Due to the cutbacks, in Newport, Isle Of Wight, the local council are planning to close 9 libraries. Infuriated by this 'threat' the residents have organized a mass 'borrow'. They've gone to the libraries, and each taken out their maximum 30 books.
Apart from the fact that they have now saved the council the cost of having to pack up the libraries, and move the books, there is the obvious question. Do we need Libraries in the 21st century ?
How many of us have actually been into one in the last 12 months ? Apart, that is, for homeless people, students, school children or retired people who can't work the internet. Some exclusions. I know.
I haven't been in one for a couple of years, and I think, before then, it was even longer. I don't count walking round Cosham Library last year, trying to figure out if I could go there with my netbook, use their electricity, and sit there, undisturbed and write. Sadly, I didn't think that was something that I would be able to do there. Don't get me wrong, really love libraries. I really love the smell of all the old books, the excitement of going somewhere where there is just so much overwhelming choice, and you don't have to pay. There's something about it that takes me back to memories of my childhood, when my sister and I would go to the main library in Portsmouth, and spend hours trying to chose which books we would want to take home and read. All those trips to the North End Library, looking through the science fiction section. It was there that I got to read more Star Trek adventures, because this was the time before they started making the films, and the only Star Trek available was what we came call 'The Original Series' on BBC2. It is also where I discovered Arthur C Clarke. 'Islands In The Sky' being one that particularly jumps to mind.
Considering that the provision of all those freely accessible books and other media of research has somewhat been superseded by other means of sharing data these days, there is one thing that a Library provides that is actually more important now than ever. The peace and quiet.
Maybe it is as much the cheap and free availability of information off the internet that keeps us away from the Library. Maybe it is that the idea of just sitting, or looking round a place, where you can't talk, where there's no music allowed blaring with beat laden annoyance from someone else's so called personal headphones, no ring tones. Have we 'progressed' - if that is really the word to use - to the point where we can't even contemplate the idea ?
I'd love to take my daughter to the Library, but sadly, none are open on the day that I have her (Sunday - when I have her overnight on a Saturday, they close before we would be able to get there). Again, these things are the result of cuts in the provision of service. Although at the same time, I wouldn't expect the council to waste perfectly good money keeping open Portsmouth Central Library to times later into the night just on the off chance that I, or anyone else might suddenly feel the need to use it. You mean wade their way through the vomit coated streets, frequented by the hardly dressed and badly behaved idiots of Portsmouth ? No. Thank you.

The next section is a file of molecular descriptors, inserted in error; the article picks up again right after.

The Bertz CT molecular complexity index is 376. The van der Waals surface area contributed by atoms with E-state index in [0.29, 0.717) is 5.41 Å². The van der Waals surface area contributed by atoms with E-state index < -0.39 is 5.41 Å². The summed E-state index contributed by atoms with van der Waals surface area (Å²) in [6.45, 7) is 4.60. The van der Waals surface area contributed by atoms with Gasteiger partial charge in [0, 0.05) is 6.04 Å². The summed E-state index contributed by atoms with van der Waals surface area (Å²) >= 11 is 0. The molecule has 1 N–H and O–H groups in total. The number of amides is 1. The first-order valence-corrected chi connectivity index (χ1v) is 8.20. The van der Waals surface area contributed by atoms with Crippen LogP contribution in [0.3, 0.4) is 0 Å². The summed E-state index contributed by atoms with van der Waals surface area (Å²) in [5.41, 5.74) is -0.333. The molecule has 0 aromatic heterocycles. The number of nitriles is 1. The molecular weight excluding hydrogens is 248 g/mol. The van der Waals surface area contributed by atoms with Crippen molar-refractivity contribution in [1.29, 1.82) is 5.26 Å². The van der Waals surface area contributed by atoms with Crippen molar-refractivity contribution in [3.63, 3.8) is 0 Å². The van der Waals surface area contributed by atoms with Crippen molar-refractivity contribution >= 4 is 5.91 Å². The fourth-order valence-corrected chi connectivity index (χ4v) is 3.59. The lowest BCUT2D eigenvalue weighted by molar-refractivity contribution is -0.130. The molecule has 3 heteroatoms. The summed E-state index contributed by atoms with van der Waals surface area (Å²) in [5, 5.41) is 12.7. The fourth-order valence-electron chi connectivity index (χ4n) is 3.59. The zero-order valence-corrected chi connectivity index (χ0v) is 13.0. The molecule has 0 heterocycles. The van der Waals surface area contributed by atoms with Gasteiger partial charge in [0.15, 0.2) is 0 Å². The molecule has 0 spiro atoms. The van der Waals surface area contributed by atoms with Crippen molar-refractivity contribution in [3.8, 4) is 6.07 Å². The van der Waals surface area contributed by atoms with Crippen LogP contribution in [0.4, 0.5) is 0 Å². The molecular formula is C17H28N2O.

Is it that they are not open when the people need them ? Maybe they are only open at the times that the few people that currently use them will need them. If they hope to attract new users, surely they need to open when those people need their services ?
There are many things provided by, and in Libraries these days. They are so much more than places that hold vast depositories of books. They have come to symbolize that concept in society, that the ability to learn more, to improve ones self is free to use. That knowledge is such an important thing to give to people, that we give it to them for free (at the point of use).
If you can get private hospitals, is there a market for private libraries ? Is there a gap for some sort of lending service, something along the lines of these postal DVD rental companies ? I wonder.
At the same time, there is surely a lot of overlap in the services currently provided. Maybe the libraries of schools, colleges or universities can be somehow incorporated so that the general population can use them. (Where relevant safeguards can be put in place). A lot of these resources are not used for a vast portion of the time. Books locked away, in the dark, where no one can see them, or be enlightened by them are a waste and a dreadful, dreadful shame.